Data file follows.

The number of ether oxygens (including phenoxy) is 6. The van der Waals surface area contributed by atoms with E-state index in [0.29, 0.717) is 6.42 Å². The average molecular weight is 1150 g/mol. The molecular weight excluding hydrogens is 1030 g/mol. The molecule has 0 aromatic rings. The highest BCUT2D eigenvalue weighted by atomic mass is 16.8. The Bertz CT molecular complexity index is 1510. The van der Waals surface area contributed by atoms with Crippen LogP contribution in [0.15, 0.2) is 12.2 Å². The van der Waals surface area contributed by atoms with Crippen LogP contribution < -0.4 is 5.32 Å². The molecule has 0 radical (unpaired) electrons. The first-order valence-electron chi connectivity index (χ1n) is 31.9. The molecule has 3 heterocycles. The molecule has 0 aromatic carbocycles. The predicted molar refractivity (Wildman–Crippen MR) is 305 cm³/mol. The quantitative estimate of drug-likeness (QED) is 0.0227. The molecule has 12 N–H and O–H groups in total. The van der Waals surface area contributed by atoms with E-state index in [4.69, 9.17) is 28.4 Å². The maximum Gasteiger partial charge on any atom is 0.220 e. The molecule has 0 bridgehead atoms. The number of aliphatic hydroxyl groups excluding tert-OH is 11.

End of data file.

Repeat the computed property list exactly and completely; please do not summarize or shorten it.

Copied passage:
The number of ether oxygens (including phenoxy) is 6. The van der Waals surface area contributed by atoms with E-state index in [0.29, 0.717) is 6.42 Å². The average molecular weight is 1150 g/mol. The molecular weight excluding hydrogens is 1030 g/mol. The molecule has 0 aromatic rings. The highest BCUT2D eigenvalue weighted by atomic mass is 16.8. The Bertz CT molecular complexity index is 1510. The van der Waals surface area contributed by atoms with Crippen LogP contribution in [0.15, 0.2) is 12.2 Å². The van der Waals surface area contributed by atoms with Crippen LogP contribution < -0.4 is 5.32 Å². The molecule has 0 radical (unpaired) electrons. The first-order valence-electron chi connectivity index (χ1n) is 31.9. The molecule has 3 heterocycles. The molecule has 0 aromatic carbocycles. The predicted molar refractivity (Wildman–Crippen MR) is 305 cm³/mol. The quantitative estimate of drug-likeness (QED) is 0.0227. The molecule has 12 N–H and O–H groups in total. The van der Waals surface area contributed by atoms with E-state index in [4.69, 9.17) is 28.4 Å². The maximum Gasteiger partial charge on any atom is 0.220 e. The molecule has 0 bridgehead atoms. The number of aliphatic hydroxyl groups excluding tert-OH is 11.